We all have to start somewhere when starting out in any industry, and it can be hard to not only get your foot in the door, but also have the confidence to back it up. One of the best pieces of advice I was ever given by a fellow photographer was to just be myself. I decided to embrace myself, my story and the unique perspective I was able to give to my audience. You can read my blog on dealing with imposter syndrome here, which goes into more detail.
Once you’ve done the talented part and created some stunning creative photography; the hard part is marketing yourself, especially when you are a newbie. Credibility attracts followers and more importantly clients, but it can be quite daunting stepping into the unknown between starting out and gaining the trust of clients. But there are four themes I would stick to gain credibility and they evolve around authenticity, transparency, being helpful and getting your work featured.
If you’re not sure on where to start in order to establish credibility as a newer photographer, here are some ideas:
The first most compelling action we should do is showcase who we are. Start with the photo you choose to display first on your website. Have the first photo people see of you be camera aware; make sure you’re making eye contact and connecting with your audience. It shouldn’t be a photo of you holding a camera to your face, looking off, pretending to take a photo; it should be a photo of you looking at the camera; making your audience trust you. Eye contact is such an important thing whether that be in real life or online. Next, show up on social media. If your ideal client is on Instagram (they probably are if you’re a photographer), show up on Reels, Stories, and IGTV. Video content is where it’s at these days! Showing up in video format will allow your clients to get to know you and it will increase that know, like, and trust factor.
Have your work featured in magazines and online sites. You can then show badges of the magazines you’ve been featured in by displaying them on your website (like I’ve done on my wedding photography website here). This also gets other websites and platforms linking back to your site and again opens you up to being seen by a bigger audience.
Gather testimonials and reviews from clients, editors, stylists or other professionals you’ve worked with. Asking for honest feedback is really beneficial if given as constructive criticism, which you can make improvements on. Then their testimonials can be showcased on your website. You don’t need millions; be selective and choose 2-3 main standout quotes. Powerful, genuine testimonials could be the last persuasion needed for a client to move forward with you.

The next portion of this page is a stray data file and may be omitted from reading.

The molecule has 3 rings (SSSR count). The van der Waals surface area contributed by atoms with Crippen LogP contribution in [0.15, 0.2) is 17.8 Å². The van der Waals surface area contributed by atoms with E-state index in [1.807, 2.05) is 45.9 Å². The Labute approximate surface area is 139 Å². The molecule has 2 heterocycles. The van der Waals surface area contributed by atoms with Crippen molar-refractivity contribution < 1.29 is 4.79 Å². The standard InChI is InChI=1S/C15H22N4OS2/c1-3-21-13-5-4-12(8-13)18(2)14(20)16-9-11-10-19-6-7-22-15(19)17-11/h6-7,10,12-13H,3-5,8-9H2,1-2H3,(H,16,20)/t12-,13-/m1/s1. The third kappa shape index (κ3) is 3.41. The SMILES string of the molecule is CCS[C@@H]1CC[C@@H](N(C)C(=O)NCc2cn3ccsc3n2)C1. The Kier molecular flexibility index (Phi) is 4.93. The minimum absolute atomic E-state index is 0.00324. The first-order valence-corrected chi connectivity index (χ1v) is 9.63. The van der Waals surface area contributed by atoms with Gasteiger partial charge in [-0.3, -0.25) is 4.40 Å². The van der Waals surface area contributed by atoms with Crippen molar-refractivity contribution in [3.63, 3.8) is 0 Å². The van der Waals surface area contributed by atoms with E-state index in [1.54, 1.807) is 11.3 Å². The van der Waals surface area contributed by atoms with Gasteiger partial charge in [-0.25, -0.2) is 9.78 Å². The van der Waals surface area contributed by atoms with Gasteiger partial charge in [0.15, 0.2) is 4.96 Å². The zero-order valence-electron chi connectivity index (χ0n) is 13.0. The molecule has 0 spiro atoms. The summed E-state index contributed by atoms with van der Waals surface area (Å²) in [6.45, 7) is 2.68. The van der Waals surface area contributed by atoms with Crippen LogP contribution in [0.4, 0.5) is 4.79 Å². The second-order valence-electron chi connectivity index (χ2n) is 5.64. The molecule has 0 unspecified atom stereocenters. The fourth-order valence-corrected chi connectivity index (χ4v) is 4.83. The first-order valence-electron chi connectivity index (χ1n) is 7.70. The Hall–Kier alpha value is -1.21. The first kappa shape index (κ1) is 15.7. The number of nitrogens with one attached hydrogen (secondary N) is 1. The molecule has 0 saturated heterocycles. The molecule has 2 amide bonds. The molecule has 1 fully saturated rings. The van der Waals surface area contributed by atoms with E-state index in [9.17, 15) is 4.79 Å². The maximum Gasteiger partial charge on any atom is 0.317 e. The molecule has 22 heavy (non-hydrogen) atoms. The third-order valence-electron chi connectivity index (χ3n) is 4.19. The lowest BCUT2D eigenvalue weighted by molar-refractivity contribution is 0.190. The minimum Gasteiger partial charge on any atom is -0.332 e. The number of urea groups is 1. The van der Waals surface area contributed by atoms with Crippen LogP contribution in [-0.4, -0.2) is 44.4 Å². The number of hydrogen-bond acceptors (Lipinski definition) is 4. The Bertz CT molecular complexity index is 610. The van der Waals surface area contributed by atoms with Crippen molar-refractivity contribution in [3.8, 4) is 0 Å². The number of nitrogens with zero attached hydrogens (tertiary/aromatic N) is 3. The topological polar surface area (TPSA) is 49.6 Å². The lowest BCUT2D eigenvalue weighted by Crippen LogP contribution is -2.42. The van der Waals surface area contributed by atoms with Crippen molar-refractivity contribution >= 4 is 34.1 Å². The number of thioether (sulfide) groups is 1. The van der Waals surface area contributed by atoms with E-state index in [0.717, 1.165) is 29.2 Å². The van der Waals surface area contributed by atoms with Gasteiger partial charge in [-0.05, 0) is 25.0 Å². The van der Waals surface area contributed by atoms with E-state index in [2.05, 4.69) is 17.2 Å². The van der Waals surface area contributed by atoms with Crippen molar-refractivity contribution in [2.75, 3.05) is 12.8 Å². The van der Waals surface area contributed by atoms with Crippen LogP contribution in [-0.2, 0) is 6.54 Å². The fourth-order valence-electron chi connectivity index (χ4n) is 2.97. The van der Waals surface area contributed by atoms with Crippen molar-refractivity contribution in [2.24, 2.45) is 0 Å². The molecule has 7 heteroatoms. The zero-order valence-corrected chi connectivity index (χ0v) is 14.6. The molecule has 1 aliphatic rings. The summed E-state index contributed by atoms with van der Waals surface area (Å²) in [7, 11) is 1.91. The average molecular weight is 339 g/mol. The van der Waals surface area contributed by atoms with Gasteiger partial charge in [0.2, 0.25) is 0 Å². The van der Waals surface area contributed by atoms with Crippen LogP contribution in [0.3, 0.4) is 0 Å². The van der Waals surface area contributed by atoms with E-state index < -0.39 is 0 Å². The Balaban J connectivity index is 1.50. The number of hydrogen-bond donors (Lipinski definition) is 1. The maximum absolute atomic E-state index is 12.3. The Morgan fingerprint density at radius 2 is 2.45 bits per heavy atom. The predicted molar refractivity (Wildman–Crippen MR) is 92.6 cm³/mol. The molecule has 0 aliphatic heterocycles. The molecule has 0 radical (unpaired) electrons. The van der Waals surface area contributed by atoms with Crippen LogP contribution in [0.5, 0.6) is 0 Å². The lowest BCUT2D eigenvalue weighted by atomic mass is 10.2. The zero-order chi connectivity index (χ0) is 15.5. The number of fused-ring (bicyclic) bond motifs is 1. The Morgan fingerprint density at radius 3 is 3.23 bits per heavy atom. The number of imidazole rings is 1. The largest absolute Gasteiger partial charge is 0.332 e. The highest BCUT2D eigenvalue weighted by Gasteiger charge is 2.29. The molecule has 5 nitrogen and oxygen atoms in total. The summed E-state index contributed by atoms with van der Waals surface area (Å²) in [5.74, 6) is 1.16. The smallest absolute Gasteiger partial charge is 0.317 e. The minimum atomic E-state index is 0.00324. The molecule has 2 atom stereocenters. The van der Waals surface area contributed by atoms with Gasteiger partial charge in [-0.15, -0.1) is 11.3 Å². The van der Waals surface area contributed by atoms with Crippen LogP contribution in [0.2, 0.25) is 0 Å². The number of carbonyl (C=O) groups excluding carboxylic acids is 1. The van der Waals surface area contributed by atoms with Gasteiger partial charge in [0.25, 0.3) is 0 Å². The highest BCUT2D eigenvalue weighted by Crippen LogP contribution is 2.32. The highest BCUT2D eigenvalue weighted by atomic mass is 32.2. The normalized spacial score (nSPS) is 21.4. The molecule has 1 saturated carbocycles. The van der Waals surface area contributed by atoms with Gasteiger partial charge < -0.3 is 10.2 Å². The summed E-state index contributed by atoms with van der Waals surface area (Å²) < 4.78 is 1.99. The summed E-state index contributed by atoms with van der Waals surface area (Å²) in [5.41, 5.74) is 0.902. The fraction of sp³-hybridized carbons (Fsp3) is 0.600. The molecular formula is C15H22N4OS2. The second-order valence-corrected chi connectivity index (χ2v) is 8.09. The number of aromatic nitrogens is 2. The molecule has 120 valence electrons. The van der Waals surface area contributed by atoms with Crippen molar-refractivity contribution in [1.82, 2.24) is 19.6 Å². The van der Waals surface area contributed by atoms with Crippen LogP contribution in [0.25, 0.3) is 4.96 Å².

Enter your work into competitions. Entering with personal projects is a great way to not only gain exposure but also potentially opening up doors to new clients. I always recommend shooting personal projects, as it’s a way to develop your style (with no outside pressure). Competitions can give you themes to work with if you’re stuck for inspiration. Winning awards, even if it’s an honorary mention, will look great on your website to build your credibility.
This not only gives you the opportunity to connect with people, but also portrays you like an expert. Writing helpful articles around location hunting, equipment, shooting weddings, and client education can be used as blog material on your website and shortened down to be used on social media. It also helps if they can be correctly written with SEO optimization in mind. This makes people feel like they can trust you and can lead into potential bookings. Open up the dialogue with your followers. You could also do this on Instagram via IGTV (video), Reels, asking questions and giving answers.
Show a starting price for different packages; don’t force people to dig for it, it’s not a good user experience. If you want to increase the number of prequalified leads, put a starting price on your “info” or “investment” page and increase the chances that someone who can afford your services will actually reach out. Having as much clear and concise information as quickly as possible on your website could be the tipping point for someone to book with you.
Be transparent in all communication with your clients. You need to be clear and professional at all times. Convey on your website how easy a shoot would flow with you and demonstrate your desire to create beautiful photos for people. Be easy to work with from the get go. People will be more likely to recommend you if they feel working with you was a positive experience and the workflow is smooth.
‘Be yourself; everyone else is already taken.’ – Oscar Wilde
Hello there! I'm Alex! I teach hobbyist photographers how to take better photos and professional photographers how to build a thriving business. Here I share tips and resources to help you grow. Thank you so much for visiting my blog!